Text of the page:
Jim Rogers Swaps Out of India?
By Daily Bell Staff - November 03, 2015

India Banks Are Finally Looking Better, And So Is Their Economy … Moody's raised national banks credit outlooks to stable from negative. Non­performing loans on the books of Indian banks are showing signs of improvement, and so is the nation's economy. Despite some much publicized disses of the Indian investment story, mainly from emerging market commodity guru Jim Rogers, India is still the strongest of the BRICs. Moody's … cautioned that any recovery in asset quality would be gradual given the high debt levels in Indian companies. – Forbes

Dominant Social Theme: Time for the big Indian comeback.

Free-Market Analysis: We don't mean to pick on Forbes – this is a well-written and well-reasoned article – but we generally have trouble getting excited about India from a business and investment standpoint. Certainly the country has come a long way but it still has troubles given its massive bureaucracy, repressive caste system and seemingly intractable poverty.

The longer view, then, is a somewhat depressing one. But the Forbes article we've excerpted takes a shorter and more cheerful perspective. Moody's upgrade may signal a flood of new investment into India and finally fulfill the promise of Narendra Modi's Prime Ministership. Modi's claim to fame is the way he built up his home state of Gujarat by wooing multinational investments and generally making it known India was open for business.

To its credit, the Forbes article is not relentlessly optimistic. The author points out that India's banks are carrying perhaps $50 billion in non-performing loans. But Moody's believes that India is now in a position to outperform China regarding GDP in percentage terms. More from Forbes:

Here's how infrastructure – a favorite India investment theme – has played out. Growth in 8 core infrastructure sectors rose 3.2% in September, a four month high that mostly stemmed from electricity and agribusiness. The 8 core industries are coal, crude oil, natural gas, refinery products, fertilizers, steel, cement and electricity, comprising nearly 38% of India's total industrial production. Combined, they grew by 2.6% last year.

The article – as we can see from the initial excerpt – does try to defend India from recent criticism received from a famous investor, Jim Rogers, whom we have interviewed numerous times.

Jim Rogers, Forbes writes, "dissed" India in the past few months. We did some searching and found the article in question, written in early September and entitled "Jim Rogers exits India, says one can't invest just on hope" posted at Here's an excerpt:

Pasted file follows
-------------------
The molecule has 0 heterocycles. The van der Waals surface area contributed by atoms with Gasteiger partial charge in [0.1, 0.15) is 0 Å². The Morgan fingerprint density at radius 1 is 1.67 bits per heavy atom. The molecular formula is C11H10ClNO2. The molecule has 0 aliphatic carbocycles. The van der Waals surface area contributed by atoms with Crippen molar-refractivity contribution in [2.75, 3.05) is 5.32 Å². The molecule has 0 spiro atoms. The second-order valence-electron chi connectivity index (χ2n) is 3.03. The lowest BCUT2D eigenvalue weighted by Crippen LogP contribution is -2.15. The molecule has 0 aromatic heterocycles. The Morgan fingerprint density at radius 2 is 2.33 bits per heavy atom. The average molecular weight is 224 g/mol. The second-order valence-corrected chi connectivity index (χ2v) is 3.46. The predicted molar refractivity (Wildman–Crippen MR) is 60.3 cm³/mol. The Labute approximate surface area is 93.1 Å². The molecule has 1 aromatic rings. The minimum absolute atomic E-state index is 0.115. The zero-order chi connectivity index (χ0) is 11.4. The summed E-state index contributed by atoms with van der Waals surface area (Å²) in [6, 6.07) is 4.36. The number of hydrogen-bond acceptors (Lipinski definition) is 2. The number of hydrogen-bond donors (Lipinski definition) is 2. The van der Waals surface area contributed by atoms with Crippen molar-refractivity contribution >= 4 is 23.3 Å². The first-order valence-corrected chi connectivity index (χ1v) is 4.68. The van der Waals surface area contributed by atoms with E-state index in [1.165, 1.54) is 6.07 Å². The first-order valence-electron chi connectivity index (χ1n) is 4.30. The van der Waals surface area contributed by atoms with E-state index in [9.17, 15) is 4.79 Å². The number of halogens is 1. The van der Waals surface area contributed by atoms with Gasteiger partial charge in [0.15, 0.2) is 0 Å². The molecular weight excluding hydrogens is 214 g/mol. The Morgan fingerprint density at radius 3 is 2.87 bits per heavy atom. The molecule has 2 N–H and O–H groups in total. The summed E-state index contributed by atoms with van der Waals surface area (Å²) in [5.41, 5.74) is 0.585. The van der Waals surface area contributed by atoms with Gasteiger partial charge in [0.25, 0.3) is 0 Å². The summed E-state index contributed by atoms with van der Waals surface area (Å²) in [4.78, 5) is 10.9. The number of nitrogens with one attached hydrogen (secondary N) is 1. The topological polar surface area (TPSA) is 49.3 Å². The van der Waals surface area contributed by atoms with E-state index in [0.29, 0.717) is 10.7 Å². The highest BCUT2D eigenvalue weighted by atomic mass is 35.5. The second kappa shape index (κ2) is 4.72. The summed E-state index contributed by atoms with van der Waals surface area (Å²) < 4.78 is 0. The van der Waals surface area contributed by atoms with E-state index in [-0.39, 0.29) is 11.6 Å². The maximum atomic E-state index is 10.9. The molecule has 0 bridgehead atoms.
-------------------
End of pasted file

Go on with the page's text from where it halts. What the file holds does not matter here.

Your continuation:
Jim Rogers exits India, says one can't invest just on hope Rogers said he has sold all his India shares as he saw nothing new coming from Prime Minister Narendra Modi. He said he may return to India at some stage if Narendra Modi starts doing things, or if the markets go down a lot.

"I am sure Modi is a smart guy, he enjoys good press, and he makes a lot of friends for India. But I, as an investor, after almost a year-and-a-half, have decided to move on to other places, partly also because stock markets are not going to be particularly good for the next year or two," Rogers said in an interview.

You can't just invest on hope. Even If reforms started coming, it may not be enough to make the markets go higher, because markets have already factored it in. If the reforms are substantial, the markets may go higher. No indication of that.

Rogers cites additional issues that may be holding India back including taxes and regulations. The election of Modi held out hope that changes would begin to come to India sooner rather than later, but – in selling his Indian positions – Rogers showed he wasn't willing to wait any longer.

In an interview with Jay Taylor at the end of last year, Rogers talked about investing in Russia (something, in fact, he had mentioned even prior to that). He said that after more than four decades of avoiding Russia, he recently had begun to change his mind. In the interview, he said Russia seemed to be offering a more business friendly environment.

Is it possible that Rogers might replace his Indian portfolio with a Russian one? We couldn't find anything very recent about Rogers's Russian investments but in his Taylor interview he sounded emphatic about the possibilities and mentioned the Ukraine conflict as well.

Referring to the Ukraine conflict, he pointed out it had significantly damaged the value of the ruble and that "when things are collapsing, you should be looking that way, not running away." Rogers said he'd begun making some exploratory purchases, most prominently an investment in a fertilizer company. He even said he might take a larger position – though perhaps Russia's recent adventures in Syria have discouraged him.

Nonetheless, this is in keeping with another one of Rogers's investment preferences, which is farmland. Rogers has long been on the record as stating his interest in gaining more farmland exposure and perhaps an investment in a fertilizer company is one way to do it.

It's Rogers's position that as prosperity increases around the world, some three billion additional consumers will expand demand for various kinds of agricultural products and spinoffs. He sees this sector as a promising one because it is has little to do directly with the financial industry and is instead being driven by real demand.

After Thoughts

Here at The Daily Bell, we share Rogers's interest in farmland and the world's ever-expanding demand for food. We'll continue to report on this promising sector and will provide ongoing coverage via our newswire. You can subscribe below. It's free.

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